The Edge of Heaven Faith Akin

The Edge of Heaven Faith Akin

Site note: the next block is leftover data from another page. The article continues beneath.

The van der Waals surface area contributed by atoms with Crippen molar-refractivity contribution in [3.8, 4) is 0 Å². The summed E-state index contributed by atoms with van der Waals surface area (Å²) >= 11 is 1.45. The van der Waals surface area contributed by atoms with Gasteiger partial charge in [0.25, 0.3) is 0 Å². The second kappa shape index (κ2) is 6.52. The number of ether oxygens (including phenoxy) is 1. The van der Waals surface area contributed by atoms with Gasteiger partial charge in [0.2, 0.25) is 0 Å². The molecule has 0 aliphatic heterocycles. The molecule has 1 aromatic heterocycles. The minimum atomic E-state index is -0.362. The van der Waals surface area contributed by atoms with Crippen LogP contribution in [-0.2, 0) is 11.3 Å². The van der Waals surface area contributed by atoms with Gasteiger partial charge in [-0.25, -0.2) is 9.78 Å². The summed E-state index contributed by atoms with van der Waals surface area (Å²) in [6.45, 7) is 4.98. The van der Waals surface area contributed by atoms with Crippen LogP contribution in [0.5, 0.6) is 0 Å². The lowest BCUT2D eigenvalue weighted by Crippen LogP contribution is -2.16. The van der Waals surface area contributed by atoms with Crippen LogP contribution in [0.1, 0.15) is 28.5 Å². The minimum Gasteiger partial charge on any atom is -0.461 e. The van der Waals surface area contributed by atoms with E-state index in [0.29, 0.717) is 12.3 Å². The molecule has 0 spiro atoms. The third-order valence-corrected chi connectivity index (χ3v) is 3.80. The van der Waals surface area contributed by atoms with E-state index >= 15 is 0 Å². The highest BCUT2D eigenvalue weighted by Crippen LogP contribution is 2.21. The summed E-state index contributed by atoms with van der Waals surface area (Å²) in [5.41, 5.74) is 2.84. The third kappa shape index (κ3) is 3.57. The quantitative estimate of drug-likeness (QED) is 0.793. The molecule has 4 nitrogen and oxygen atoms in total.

As a slightly morbid investigation of East-West culture clashes and the reconnection and adaptation of human relationships that surround loss and disappointment, The Edge of Heaven succeeds in its aims. The character connections avoid embellishment and contrivances but their archetypal dependency on political belief systems occasionally lead to contradiction. This is especially evident when female persecution comes from the hands of singular and sociologically superior men whose own catharsis and rekindling act as the fulcrum of the film, and are ultimately the result of female suffering. It all fits into Turkish political discontent and more colonial German ideologies but given the amount of time spent on developing and exploring these victims of clashing worldviews it comes off as emotionally incongruent. The multi-narrative follows three interweaving stories of lust, connection, loyalty, loss and suffering. The first one centres on Ali (Tuncel Kurtiz), an aged pensioner who buys the live-in companionship of Turkish whore Yeter (Nursel Kose), who is initially hesitant of the offer until she learns that his son Nejat (Baki Devrak) is a university professor in Germany. Attending this university is Lotte (Patrycia Ziolkowska), an idealistic and sexually curious liberal who invites Ayten (Nurgul Yesilcay), a Turkish political radical on the run from the authorities, into her home. These two stories lead to the third, which involves Lotte’s mother Susanne (Hanna Schygulla) going to Turkey to help Ayten in a time of need. While the stories are deliberately structured and ultimately contrived, Akin’s thoughtful and lingering direction, which allows the actors to truly inhabit and explore their characters, keeps artificiality at bay. The DVD release includes an hour-long "Making of” featurette that explores the struggles Fatih Akin had in following up his previous success, the award winning Head On. It goes on to cover much of The Edge of Heaven’s production and the problems that stem from shooting a cross-cultural film. While interesting and well assembled, the running time will likely test audience patience. (Mongrel Media)